Don't feel you need to link your wedding gift to the honeymoon! Get them whatever you would have gotten if they had said, "Oh, get whatever, we don't want to restrict people's creativity by having a registry."

The wedding gifts I use all the time are the ones that I would -never- have thought of putting on a registry.

Mikayla

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Re: Honeymoon fund dilemma
« Reply #19 on: February 13, 2014, 04:19:27 PM »
On registries, the only ones I think are rude are ones that don't offer a full range of price options.  After that, I think people can do what they want. 

On honeyfunds, I am not a fan, but one of the reasons is a practical one.  These sites take a cut of the funds raised, meaning a guest who buys an experience is also supporting the site.  It's not much, but it's the principle of it, and that will never work for me.

I also agree with Toots and about shopping for something special.  For some strange reason, I try to avoid cash gifts in most cases.   I'm not sure what my issue is.

TootsNYC

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Re: Honeymoon fund dilemma
« Reply #20 on: February 13, 2014, 04:47:30 PM »
I don't think you have "an issue," if by "issue" you mean "some way in which I am abnormal or wrong."

I actually think that cash gifts are not technically correct; they so easily fail to do, or even go against, a big part of what gifts are supposed to do and be, which is to create connections all the way through, including the gift-selecting process, as the giver thinks deeply about the recipient and what might please them.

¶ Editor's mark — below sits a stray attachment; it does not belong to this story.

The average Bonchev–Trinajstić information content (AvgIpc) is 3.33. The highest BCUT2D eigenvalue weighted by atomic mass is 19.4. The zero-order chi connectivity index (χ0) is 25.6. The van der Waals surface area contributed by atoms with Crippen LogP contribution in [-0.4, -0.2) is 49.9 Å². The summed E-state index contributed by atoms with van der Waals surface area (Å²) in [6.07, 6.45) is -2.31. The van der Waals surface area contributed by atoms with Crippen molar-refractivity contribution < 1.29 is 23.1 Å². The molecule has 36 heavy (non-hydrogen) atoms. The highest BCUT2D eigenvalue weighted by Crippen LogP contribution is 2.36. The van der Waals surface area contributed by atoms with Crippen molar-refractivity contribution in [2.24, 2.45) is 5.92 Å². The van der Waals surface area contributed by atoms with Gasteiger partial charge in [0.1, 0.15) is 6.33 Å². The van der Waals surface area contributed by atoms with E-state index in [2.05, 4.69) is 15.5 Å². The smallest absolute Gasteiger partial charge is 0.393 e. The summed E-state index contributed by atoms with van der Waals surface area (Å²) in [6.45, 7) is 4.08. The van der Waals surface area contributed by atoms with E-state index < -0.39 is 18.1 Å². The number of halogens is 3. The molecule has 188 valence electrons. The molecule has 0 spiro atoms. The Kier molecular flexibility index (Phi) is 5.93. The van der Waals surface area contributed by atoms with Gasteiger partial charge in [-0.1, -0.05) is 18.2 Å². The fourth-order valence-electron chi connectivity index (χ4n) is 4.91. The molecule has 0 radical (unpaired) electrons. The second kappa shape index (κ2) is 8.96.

Oh, sure, often a gift of flat-out cash is the most helpful, the most thoughtful, etc. But in general, I think they should be regarded warily.

Sharnita

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Re: Honeymoon fund dilemma
« Reply #21 on: February 13, 2014, 05:27:03 PM »
What about a nice leather bound journal to record memories and experiences when they travel?

GlitterIsMyDrug

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Re: Honeymoon fund dilemma
« Reply #22 on: February 13, 2014, 05:52:46 PM »
Partner did something pretty cool for two teenagers we know when they graduated last spring that might work for you (or just be an idea).

Both kids had digital camaras, Partner confirmed which kind with their parents, and bought them each an extra SD card and a pack of batteries so they could take lots of pictures at college. They both loved it because hey, an extra SD card is always nice to have and so are batteries!

And my mom has done a few times a doorknocker engraved with the couple's married name. That way if they don't use it right away (if they're in an apartment or small space) it doesn't take up much space to store and it's not something a ton of people do. So you probably won't end up with like 5 of them.